Its almost Christmas and my mind wanders back to the Christmases  we shared before you had to go away. I got your card in the mail, it was just yesterday. Reading the beautiful words, I didn't know what to say. I wish I could just pick up the phone like we used to do, tell you how much you mean to me, and how much I will always love you. I think of you sitting there in a small dark cell alone, Wishing I could hold you, wishing I could bring you home. As for me I'm doing okay, managing to keep the bills paid, sending you a little money, whatever I can save. It won't be much of a Christmas, times are really hard but I hope you'll be okay, I hope you liked the card. Its hard out here alone. I'm trying hard to make it, but always when I talk to you I act happy and I fake it. The kids there doing okay, they love and miss you too. Not a day goes by that we don't remember you. Its really such a struggle out here on my own, I never thought you would go away and I would be alone. Sometimes I barely make it and my eyes fill with tears, I've made it through the first 5 now its only 6 more years. Take care of you self baby, If I could only feel your touch... it would be the best gift ever. It would mean so much.

This is to my Husband. Due to my disability  I have not seen him for 5 years. I still have 6 more left to wait. We talk for the allowed 10 minutes every Monday and he never forgets to send me a card or something he has made in arts and crafts. I also send something too. Sometimes I just have to make a homemade card to send and write a poem inside because I don't have the money to buy a real card but he loves them just the same.

See my dear readers, I am one of the many women, doing time on the outside. Living on disability I have a hard time keeping everything paid but somehow scrape by. The light of my days is knowing  I will get that call on monday, a precious ten minutes. I never tell him how hard it is or that I can't pay this or that. I just want him to do his time with out worrying about me. Holidays are the hardest. I am glad our children are grown. So far I have managed to keep a little apartment by sharing it with someone. He doesn't know that. I hope he never will.

It makes you feel less than human when you have to share your body with someone to have a place to stay. This is what we women left behind call "acceptable prostitution". Society looks the other way. We survive on the goodness of churches, and social services and whoever will help us. Most of our husbands are not violent offenders. They were simply given very long sentences due to mandatory minimums and the truth in sentencing act. So the States spend billions of dollars to house and feed our husbands for a minor crime that could be best repaid to the community by having them work in community services, and be able to support their families.

There are many. many, out there like me. Especially in Texas. We are doing time on the outside, while our men do theirs on the inside. We usually don't celebrate Christmas, there isn't money for gifts. Many like me due to a disability and financial circumstances will not get to visit either. Many will judge us and the ones we wait for without knowing the circustances or the corruption in our criminal justice system.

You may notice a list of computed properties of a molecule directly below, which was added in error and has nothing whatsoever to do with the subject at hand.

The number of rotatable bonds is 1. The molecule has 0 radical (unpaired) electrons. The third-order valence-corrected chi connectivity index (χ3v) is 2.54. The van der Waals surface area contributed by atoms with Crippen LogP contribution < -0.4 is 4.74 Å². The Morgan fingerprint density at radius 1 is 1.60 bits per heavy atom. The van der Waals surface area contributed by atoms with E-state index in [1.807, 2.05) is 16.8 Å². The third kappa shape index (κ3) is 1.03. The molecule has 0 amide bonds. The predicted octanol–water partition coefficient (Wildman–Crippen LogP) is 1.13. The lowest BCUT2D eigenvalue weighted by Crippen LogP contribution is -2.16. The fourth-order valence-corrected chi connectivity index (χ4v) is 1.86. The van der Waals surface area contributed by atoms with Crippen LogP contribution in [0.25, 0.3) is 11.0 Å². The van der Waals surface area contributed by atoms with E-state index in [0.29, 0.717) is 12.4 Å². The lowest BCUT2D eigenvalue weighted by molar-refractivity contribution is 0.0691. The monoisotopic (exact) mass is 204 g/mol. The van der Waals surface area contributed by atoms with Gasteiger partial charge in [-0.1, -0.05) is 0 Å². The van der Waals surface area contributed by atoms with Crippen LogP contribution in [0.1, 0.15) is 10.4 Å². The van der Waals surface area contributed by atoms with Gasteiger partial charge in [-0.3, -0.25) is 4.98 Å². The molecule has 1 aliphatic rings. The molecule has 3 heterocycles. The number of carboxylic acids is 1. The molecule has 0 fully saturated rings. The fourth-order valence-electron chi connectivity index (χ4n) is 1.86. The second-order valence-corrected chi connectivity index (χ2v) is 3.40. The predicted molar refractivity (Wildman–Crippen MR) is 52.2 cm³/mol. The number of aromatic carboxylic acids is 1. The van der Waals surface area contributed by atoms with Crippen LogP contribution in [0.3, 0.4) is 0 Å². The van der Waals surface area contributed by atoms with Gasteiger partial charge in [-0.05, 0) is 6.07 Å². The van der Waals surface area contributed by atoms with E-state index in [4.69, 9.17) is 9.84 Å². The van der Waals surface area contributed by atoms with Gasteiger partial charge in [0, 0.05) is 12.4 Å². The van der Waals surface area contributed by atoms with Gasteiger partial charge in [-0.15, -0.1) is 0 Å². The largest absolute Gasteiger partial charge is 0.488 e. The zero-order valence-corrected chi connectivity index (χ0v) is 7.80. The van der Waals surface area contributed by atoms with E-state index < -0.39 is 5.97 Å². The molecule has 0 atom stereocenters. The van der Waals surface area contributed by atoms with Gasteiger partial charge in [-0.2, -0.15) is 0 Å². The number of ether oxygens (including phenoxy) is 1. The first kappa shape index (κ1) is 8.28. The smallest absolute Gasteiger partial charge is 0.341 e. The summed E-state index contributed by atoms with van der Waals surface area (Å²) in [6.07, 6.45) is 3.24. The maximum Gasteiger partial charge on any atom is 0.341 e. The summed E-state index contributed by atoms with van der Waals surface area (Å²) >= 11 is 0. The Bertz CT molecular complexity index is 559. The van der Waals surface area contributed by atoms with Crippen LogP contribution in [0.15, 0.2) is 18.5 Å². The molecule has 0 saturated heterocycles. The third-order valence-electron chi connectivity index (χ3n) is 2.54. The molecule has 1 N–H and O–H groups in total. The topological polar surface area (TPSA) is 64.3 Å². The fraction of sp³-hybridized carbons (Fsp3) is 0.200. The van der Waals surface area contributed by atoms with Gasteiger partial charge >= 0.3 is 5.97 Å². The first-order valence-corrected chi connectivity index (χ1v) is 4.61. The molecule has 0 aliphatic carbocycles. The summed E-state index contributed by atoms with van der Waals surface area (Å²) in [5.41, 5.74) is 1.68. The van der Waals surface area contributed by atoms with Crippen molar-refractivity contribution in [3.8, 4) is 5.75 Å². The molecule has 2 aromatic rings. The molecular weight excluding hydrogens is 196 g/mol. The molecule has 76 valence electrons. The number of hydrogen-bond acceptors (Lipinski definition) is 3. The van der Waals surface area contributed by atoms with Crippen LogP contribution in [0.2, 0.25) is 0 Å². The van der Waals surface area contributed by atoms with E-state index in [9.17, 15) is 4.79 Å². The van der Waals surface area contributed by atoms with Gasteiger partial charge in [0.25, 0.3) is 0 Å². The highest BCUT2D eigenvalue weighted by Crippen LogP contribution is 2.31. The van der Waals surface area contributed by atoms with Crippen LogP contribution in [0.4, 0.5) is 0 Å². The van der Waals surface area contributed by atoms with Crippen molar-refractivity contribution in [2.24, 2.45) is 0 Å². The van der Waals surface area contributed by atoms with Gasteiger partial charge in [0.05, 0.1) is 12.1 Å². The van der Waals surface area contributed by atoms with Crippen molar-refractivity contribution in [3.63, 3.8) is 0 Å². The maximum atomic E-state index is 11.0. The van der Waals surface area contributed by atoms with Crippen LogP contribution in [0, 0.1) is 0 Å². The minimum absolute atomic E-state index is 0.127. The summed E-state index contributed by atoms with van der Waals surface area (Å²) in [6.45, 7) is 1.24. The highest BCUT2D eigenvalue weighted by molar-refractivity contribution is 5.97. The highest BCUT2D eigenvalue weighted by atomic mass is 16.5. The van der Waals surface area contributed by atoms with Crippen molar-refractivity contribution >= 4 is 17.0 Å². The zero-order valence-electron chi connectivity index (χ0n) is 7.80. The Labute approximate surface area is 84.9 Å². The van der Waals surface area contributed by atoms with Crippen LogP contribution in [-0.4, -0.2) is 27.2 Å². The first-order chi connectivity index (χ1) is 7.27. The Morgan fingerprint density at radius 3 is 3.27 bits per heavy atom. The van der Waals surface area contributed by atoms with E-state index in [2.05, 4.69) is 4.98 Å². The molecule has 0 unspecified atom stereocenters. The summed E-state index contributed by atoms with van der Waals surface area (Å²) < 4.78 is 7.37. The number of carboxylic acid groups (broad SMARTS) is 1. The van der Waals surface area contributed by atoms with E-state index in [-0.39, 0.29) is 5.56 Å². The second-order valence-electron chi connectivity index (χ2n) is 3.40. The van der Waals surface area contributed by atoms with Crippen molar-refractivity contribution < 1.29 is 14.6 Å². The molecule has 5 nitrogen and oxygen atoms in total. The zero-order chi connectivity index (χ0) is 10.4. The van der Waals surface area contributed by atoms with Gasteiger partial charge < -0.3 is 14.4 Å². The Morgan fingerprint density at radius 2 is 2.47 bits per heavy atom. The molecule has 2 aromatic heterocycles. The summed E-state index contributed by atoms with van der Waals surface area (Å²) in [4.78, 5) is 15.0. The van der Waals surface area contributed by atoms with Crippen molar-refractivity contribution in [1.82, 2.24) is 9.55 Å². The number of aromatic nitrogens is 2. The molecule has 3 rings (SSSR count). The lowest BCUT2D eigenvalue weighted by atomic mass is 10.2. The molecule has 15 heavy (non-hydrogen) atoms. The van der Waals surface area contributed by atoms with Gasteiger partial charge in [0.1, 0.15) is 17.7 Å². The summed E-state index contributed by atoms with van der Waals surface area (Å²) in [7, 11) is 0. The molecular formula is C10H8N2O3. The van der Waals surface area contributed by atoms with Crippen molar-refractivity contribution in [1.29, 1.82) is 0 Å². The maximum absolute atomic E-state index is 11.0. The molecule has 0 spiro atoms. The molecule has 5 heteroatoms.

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Please remember us while the abolishment of mandatory minimums and truth in sentencing act is being considered to reduce the overburdened prison systems. I am a former corrections officer and court official for 25 years. I know the system from both sides. Punishment is not always administered fairly or consistently. It is often based on money, power and who you know.





The Homecoming

On December 13, 2016, my nightmare finally ended. My husband was released. He went to a halfway house in Lubbock, Texas, about 200 miles from Dallas where I lived . He had to stay there for 5 months before being released under supervision to where we live now.

It was a very hard 12 1/2 years but the reunion was very hard too. We could talk and things on the phone and would be together soon. But there is another part to the story, an unclosed chapter that is a painful reminder.

During these years I built a relationship that involved a child. He was 2 when it started and 15 when I left. He was very attached to me. I was the only mom he knew. The father loved me. One day I sent the father to a store far away and I called a taxi and said goodbye to the child who was the light of my life. He now refuses to speak to me or have anything to with me. I love him with all my heart. I am now in counseling because of the pain and confusion I feel. I'm torn between going back or staying.

This is one of the problems women whose men are locked up face. Either way someone was going to be hurt.

I walked out that day like a coward and it's still how I feel today even though I was always honest with the man, I never wanted to hurt the child.

God forgive me.

My beautiful son. Im so sorry.

My beautiful son. Im so sorry.

Five years later

My husband has been released 5 years ago. I am so happy but my heart is broken. During his time incarcerated I was the mother of a child that is my son. i miss him so much. Baby boy i love you. Every Holiday I think of you. In October you turned 18. I love you so much. my baby boy.

© 2009 christalluna1124


Benny Faye Ashton Douglass from Gold Canyon, Arizona on December 12, 2009:

I agree with you and I think they to harsh with the ones that there on technicality. Thank you so much for writting this hub. You know we pay the prece for all the wrong doer that goes to jail or prison, it's always on the public. odspeed. creativeone59

Ethel Smith from Kingston-Upon-Hull on November 29, 2009:

It is not good I know but I am not sure what the answer is.